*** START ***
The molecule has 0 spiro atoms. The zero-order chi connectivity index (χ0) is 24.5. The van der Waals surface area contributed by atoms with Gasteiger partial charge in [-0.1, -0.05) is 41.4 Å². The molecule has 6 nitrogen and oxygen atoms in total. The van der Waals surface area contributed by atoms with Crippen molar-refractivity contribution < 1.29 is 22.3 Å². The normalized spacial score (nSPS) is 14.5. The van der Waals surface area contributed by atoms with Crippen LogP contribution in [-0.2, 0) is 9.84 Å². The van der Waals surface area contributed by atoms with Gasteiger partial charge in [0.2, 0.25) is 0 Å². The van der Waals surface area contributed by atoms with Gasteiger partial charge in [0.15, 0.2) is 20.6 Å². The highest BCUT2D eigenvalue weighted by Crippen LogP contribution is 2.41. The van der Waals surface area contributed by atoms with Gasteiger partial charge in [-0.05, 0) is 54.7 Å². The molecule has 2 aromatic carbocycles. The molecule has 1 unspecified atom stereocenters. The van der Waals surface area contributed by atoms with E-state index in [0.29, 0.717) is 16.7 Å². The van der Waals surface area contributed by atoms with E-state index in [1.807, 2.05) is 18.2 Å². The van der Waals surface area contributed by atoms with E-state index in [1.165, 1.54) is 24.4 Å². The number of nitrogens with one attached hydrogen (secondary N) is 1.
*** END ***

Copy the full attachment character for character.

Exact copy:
The molecule has 0 spiro atoms. The zero-order chi connectivity index (χ0) is 24.5. The van der Waals surface area contributed by atoms with Gasteiger partial charge in [-0.1, -0.05) is 41.4 Å². The molecule has 6 nitrogen and oxygen atoms in total. The van der Waals surface area contributed by atoms with Crippen molar-refractivity contribution < 1.29 is 22.3 Å². The normalized spacial score (nSPS) is 14.5. The van der Waals surface area contributed by atoms with Crippen LogP contribution in [-0.2, 0) is 9.84 Å². The van der Waals surface area contributed by atoms with Gasteiger partial charge in [0.2, 0.25) is 0 Å². The van der Waals surface area contributed by atoms with Gasteiger partial charge in [0.15, 0.2) is 20.6 Å². The highest BCUT2D eigenvalue weighted by Crippen LogP contribution is 2.41. The van der Waals surface area contributed by atoms with Gasteiger partial charge in [-0.05, 0) is 54.7 Å². The molecule has 2 aromatic carbocycles. The molecule has 1 unspecified atom stereocenters. The van der Waals surface area contributed by atoms with E-state index in [0.29, 0.717) is 16.7 Å². The van der Waals surface area contributed by atoms with E-state index in [1.807, 2.05) is 18.2 Å². The van der Waals surface area contributed by atoms with E-state index in [1.165, 1.54) is 24.4 Å². The number of nitrogens with one attached hydrogen (secondary N) is 1.